Your website is your flyer—it represents your brand. It’s got to be fearless.
So how do you get one? You can do it yourself. There’s plenty of sites that let you do that. And then leave you alone to figure it out and keep it going.
You can hire someone to do it for you, which frees you up to create more music. Paying someone to build your website is an expense you can write off at tax time. Worth considering.
But no matter which way you choose to go, here’s what you need to know to build a website that will attract fans and win industry attention.
Keep it clean.
The design should be well laid out and professional looking. More words and less graphics. (Search engines crawl words easier.) Plus, too much bling gets in the way of your objective—to get people to listen to your music and surf your site for more. Don’t confuse them with a busy page.
Make sure the graphics you do choose accurately reflect you and your music. And make sure you’ve got social media hooked up, too. If you want search engine love, avoid animation, it interferes with SEO. And keep in mind the bigger the graphics, the longer it takes to load—and the easier it is to lose people. Which brings us to tip No. 2…
Make it easy.
User experience is primo. It’s all about popularity on the SEO scene. If your site is hard to navigate, it’s going to turn people off and they’ll find someone else to adore. Naturally, you’ll want people to be able to stream your latest song from your home page. You may want to dedicate a landing page to your playlist and one for CD orders (which involves adding a cart to your website, which will probably entail hiring tech help.) A Bio or About page can’t hurt, but a visible contact link on every page is vital for bookings. And a press page will help journalists get the word out about who you are and what you’re about.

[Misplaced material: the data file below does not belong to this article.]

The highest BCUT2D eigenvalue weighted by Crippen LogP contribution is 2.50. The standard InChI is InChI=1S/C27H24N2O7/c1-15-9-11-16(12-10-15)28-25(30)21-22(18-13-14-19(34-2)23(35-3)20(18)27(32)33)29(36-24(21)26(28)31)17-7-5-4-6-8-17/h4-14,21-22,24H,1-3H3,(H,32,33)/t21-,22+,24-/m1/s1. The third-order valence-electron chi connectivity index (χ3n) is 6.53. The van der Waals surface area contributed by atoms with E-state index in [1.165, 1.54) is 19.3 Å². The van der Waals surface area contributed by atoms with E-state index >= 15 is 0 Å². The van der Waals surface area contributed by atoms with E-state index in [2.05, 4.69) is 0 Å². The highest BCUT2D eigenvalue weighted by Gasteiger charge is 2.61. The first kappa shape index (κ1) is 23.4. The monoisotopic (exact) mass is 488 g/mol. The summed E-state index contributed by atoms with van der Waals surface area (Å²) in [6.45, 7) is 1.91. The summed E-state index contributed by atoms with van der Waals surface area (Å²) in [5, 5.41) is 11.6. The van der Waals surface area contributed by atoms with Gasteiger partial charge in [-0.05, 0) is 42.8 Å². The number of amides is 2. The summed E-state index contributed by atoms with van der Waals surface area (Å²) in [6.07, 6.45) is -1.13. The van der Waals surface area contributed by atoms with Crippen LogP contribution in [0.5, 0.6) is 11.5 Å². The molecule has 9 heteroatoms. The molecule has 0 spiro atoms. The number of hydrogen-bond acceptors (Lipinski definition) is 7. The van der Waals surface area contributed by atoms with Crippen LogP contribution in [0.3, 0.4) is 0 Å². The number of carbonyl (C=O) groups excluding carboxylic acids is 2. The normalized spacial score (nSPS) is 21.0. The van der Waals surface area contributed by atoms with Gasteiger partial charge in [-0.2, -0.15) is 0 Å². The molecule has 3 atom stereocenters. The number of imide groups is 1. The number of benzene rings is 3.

Keep it consistent.
Make sure your site is built to be compatible with all devices—smart phones and tablets as well as laptops and computers. It’s a mobile world and you want fans to find you no matter where they are. If you’re using a DIY website builder, make sure the provider has this capability. Responsive website building is a little tricky.
Make it work for you.
Obviously, you want to build your fan base. So make sure you include a sign-in page that collects your visitors’ contact info so you can reach out to them with show dates and keep them engaged with updates to turn that visitor into a loyal fan.
The bottom line is that without a website you may as well be performing in your garage. Whether you go it alone as a DIYer or ask for help, it’s important to know the difference between slapping a few pages together and uploading them to the Web and building a world class, kick ass website that brings you to the top.Publisher: james ussery